A new service brings new traffic patterns, placing new demands on the network. VoLTE is a great example, and making sure it will work properly means adopting different priorities for planning and ongoing optimisation – both in the radio access network (RAN) and core. Here, Daniel Ramirez of TEOCO outlines some basic principles of optimising a network for VoLTE.
Optimising for VoLTE: overcoming the challenges facing operators
By Daniel Ramirez, Director of RAN Products, TEOCO
VoLTE (Voice over LTE) can provide fertile ground for operators looking to differentiate. It enables operators to migrate their voice call traffic from current 2G and 3G networks to LTE networks, and to reallocate this finite spectrum to IoT or “regular” LTE instead.
But launching and supporting VoLTE is not always as straightforward for operators as it may seem. As services worldwide gain in popularity, it will place new and never-before-seen demands on operators’ LTE networks. New types of traffic generate new patterns of usage among subscribers. The operator’s network may not have experienced this before, and may not have been optimised to manage this change.
Covering the basics
As with other new services, the challenges presented by the launch of VoLTE can be very different in developed and developing markets. Within developing markets, a vast majority of the challenges associated with VoLTE fall into the category of ‘covering the basics’ of radio access network (RAN) design and optimisation.
VoLTE is a data service, and so the RAN design must be optimised to the right levels for it to deliver the right quality. However, whereas a normal data call can be throttled down if the subscriber is in an area of low quality (high interference), a VoLTE call has a guaranteed rate of service. This means that, if the quality of the network is anything less than average, the demands of VoLTE calls can grow exponentially and this can result on a few users rapidly hogging a lot of the capacity available in a cell.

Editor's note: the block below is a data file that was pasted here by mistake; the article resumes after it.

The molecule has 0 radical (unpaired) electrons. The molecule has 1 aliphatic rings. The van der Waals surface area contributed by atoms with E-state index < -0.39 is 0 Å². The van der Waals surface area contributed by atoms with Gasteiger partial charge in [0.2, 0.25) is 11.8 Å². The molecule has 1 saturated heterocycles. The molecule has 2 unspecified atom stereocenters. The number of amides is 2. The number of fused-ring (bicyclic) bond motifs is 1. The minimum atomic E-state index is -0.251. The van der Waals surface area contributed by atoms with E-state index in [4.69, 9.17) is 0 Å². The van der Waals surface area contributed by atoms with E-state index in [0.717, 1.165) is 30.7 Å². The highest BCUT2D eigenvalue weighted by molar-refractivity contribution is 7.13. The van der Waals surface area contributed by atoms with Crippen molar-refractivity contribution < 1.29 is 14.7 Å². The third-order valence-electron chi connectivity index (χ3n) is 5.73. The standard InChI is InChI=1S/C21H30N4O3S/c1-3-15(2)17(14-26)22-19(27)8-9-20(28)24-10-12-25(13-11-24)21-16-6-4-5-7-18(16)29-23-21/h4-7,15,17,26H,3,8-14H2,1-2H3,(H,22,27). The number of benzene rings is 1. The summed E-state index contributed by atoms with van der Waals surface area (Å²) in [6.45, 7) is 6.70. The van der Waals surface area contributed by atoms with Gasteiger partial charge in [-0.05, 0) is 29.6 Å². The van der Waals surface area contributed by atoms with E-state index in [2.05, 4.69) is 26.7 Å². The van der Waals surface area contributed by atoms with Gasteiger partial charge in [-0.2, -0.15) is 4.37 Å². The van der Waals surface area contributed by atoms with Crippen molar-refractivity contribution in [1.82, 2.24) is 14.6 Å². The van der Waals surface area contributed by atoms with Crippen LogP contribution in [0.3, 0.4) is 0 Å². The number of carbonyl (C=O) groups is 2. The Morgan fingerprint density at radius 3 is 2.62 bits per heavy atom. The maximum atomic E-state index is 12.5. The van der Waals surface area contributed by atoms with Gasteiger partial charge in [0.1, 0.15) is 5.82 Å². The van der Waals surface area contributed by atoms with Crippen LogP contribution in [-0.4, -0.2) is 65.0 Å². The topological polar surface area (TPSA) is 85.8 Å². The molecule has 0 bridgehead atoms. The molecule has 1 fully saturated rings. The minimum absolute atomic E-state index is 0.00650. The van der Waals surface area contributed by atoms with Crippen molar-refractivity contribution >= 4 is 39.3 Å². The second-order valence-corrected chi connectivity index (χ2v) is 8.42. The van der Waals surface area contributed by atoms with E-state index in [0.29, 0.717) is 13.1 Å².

With VoLTE, when a device registers a CQI of 7 or lower, the network responds by sending a disproportionately large amount of cell resources to the device, in the form of Physical Resource Blocks (PRB’s), hogging capacity. This causes the overall quality of the network to decrease.
To explain how this happens, we need to understand a metric called “Call Quality Index” (CQI). This is an indication sent from the user device to the network, with CQI 15 representing the best quality and CQI 1 the worst. When the handset reports low conditions the network responds, but it does so differently for data than for VoLTE services. With VoLTE, when a device registers a CQI of 7 or lower, the network responds by sending a disproportionately large amount of cell resources to the device, in the form of Physical Resource Blocks (PRB’s), hogging capacity. This causes the overall quality of the network to decrease.
This puts specific pressure on LTE-only networks, because, without the luxury of a 3G network to fall back on, demand from VoLTE calls creates a massive capacity issue. The continued growth of this problem, from the moment the network dips to ‘below average’, is something that must be kept front of mind by operators when deploying VoLTE services in developing markets. They must get the RAN fundamentals right, as well as ensuring that the network is better than average. Otherwise VoLTE will have a negative effect on overall quality.
Optimising the core
In developed markets, any challenges inherent in VoLTE deployment are very different because networks have been established for longer, and there is a better overall understanding of LTE. The biggest difference is when the network is of a high quality. In this case any issues around VoLTE tend to be found in the core network, and on the user devices themselves, rather than the RAN.
In order for operators to reap the benefits that VoLTE can bring, in both developing and developed markets preparation and planning is key.
Specifically, VoLTE issues within developed markets are related primarily to the EPC (Authentication failures, Gateway failures, Network failures, QoS handling failures) and IMS (SIP timeouts, Bearer control issues, diameter failures, service integration issues). Challenges can also arise between domains, where it can be difficult to pin point the root cause of issues – their location and whether it was the device, the RAN, the EPC, or the IMS.
In order for operators to reap the benefits that VoLTE can bring, in both developing and developed markets preparation and planning is key. To successfully launch and support VoLTE, operators need to plan for a range of network performance issues. The right mobile network planning and optimisation steps will play a central role in delivering a high-quality VoLTE experience for subscribers.